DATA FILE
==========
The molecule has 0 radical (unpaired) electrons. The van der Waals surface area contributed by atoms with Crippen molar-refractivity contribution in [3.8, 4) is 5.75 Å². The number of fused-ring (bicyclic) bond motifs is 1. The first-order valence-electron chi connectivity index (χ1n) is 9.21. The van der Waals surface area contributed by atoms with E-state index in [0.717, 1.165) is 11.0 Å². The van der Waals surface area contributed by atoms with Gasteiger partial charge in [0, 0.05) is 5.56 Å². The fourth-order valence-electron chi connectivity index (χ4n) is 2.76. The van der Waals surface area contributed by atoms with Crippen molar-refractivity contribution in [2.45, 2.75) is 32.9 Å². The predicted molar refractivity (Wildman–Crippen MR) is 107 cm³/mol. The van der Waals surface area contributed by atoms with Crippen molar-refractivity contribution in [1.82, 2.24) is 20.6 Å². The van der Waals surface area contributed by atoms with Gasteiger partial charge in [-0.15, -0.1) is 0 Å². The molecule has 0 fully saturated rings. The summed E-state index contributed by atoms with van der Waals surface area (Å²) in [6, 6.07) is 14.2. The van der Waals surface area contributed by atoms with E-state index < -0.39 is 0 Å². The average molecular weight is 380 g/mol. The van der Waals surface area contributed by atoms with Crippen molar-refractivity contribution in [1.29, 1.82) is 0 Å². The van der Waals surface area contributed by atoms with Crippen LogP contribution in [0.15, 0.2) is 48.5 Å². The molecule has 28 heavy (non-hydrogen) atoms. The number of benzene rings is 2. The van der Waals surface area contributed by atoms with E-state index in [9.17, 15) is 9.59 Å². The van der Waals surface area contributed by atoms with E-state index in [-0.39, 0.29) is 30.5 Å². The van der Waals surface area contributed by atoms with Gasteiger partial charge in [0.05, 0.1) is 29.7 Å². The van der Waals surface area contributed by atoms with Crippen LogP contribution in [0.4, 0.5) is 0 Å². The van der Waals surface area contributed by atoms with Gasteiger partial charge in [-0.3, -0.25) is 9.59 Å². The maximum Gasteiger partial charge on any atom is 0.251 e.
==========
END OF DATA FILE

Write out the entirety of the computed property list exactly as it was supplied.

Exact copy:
The molecule has 0 radical (unpaired) electrons. The van der Waals surface area contributed by atoms with Crippen molar-refractivity contribution in [3.8, 4) is 5.75 Å². The number of fused-ring (bicyclic) bond motifs is 1. The first-order valence-electron chi connectivity index (χ1n) is 9.21. The van der Waals surface area contributed by atoms with E-state index in [0.717, 1.165) is 11.0 Å². The van der Waals surface area contributed by atoms with Gasteiger partial charge in [0, 0.05) is 5.56 Å². The fourth-order valence-electron chi connectivity index (χ4n) is 2.76. The van der Waals surface area contributed by atoms with Crippen molar-refractivity contribution in [2.45, 2.75) is 32.9 Å². The predicted molar refractivity (Wildman–Crippen MR) is 107 cm³/mol. The van der Waals surface area contributed by atoms with Crippen molar-refractivity contribution in [1.82, 2.24) is 20.6 Å². The van der Waals surface area contributed by atoms with Gasteiger partial charge in [-0.15, -0.1) is 0 Å². The molecule has 0 fully saturated rings. The summed E-state index contributed by atoms with van der Waals surface area (Å²) in [6, 6.07) is 14.2. The van der Waals surface area contributed by atoms with E-state index < -0.39 is 0 Å². The average molecular weight is 380 g/mol. The van der Waals surface area contributed by atoms with Crippen molar-refractivity contribution in [1.29, 1.82) is 0 Å². The van der Waals surface area contributed by atoms with Crippen LogP contribution in [0.15, 0.2) is 48.5 Å². The molecule has 28 heavy (non-hydrogen) atoms. The number of benzene rings is 2. The van der Waals surface area contributed by atoms with E-state index in [9.17, 15) is 9.59 Å². The van der Waals surface area contributed by atoms with E-state index in [-0.39, 0.29) is 30.5 Å². The van der Waals surface area contributed by atoms with Gasteiger partial charge in [0.05, 0.1) is 29.7 Å². The van der Waals surface area contributed by atoms with Crippen LogP contribution in [0.4, 0.5) is 0 Å². The van der Waals surface area contributed by atoms with Gasteiger partial charge in [-0.3, -0.25) is 9.59 Å². The maximum Gasteiger partial charge on any atom is 0.251 e.